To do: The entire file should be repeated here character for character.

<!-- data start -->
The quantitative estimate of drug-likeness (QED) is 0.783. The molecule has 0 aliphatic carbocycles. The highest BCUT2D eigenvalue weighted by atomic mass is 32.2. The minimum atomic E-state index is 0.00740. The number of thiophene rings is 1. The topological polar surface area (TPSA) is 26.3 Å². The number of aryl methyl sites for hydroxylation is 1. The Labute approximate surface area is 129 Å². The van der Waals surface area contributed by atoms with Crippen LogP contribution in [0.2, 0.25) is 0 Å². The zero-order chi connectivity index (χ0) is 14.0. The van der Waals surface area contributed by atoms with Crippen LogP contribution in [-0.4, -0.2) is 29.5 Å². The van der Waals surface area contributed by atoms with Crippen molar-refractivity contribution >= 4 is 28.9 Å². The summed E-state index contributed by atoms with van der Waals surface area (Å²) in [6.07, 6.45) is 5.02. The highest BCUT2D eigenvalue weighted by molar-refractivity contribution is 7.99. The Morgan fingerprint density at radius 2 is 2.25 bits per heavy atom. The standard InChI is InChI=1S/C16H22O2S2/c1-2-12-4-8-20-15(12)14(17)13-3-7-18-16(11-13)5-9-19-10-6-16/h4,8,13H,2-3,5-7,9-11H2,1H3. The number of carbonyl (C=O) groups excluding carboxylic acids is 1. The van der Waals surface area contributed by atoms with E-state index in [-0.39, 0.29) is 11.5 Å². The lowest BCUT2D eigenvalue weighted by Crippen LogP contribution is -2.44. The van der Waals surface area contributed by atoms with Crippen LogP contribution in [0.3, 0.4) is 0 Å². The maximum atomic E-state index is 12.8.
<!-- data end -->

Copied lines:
The quantitative estimate of drug-likeness (QED) is 0.783. The molecule has 0 aliphatic carbocycles. The highest BCUT2D eigenvalue weighted by atomic mass is 32.2. The minimum atomic E-state index is 0.00740. The number of thiophene rings is 1. The topological polar surface area (TPSA) is 26.3 Å². The number of aryl methyl sites for hydroxylation is 1. The Labute approximate surface area is 129 Å². The van der Waals surface area contributed by atoms with Crippen LogP contribution in [0.2, 0.25) is 0 Å². The zero-order chi connectivity index (χ0) is 14.0. The van der Waals surface area contributed by atoms with Crippen LogP contribution in [-0.4, -0.2) is 29.5 Å². The van der Waals surface area contributed by atoms with Crippen molar-refractivity contribution >= 4 is 28.9 Å². The summed E-state index contributed by atoms with van der Waals surface area (Å²) in [6.07, 6.45) is 5.02. The highest BCUT2D eigenvalue weighted by molar-refractivity contribution is 7.99. The Morgan fingerprint density at radius 2 is 2.25 bits per heavy atom. The standard InChI is InChI=1S/C16H22O2S2/c1-2-12-4-8-20-15(12)14(17)13-3-7-18-16(11-13)5-9-19-10-6-16/h4,8,13H,2-3,5-7,9-11H2,1H3. The number of carbonyl (C=O) groups excluding carboxylic acids is 1. The van der Waals surface area contributed by atoms with E-state index in [-0.39, 0.29) is 11.5 Å². The lowest BCUT2D eigenvalue weighted by Crippen LogP contribution is -2.44. The van der Waals surface area contributed by atoms with Crippen LogP contribution in [0.3, 0.4) is 0 Å². The maximum atomic E-state index is 12.8.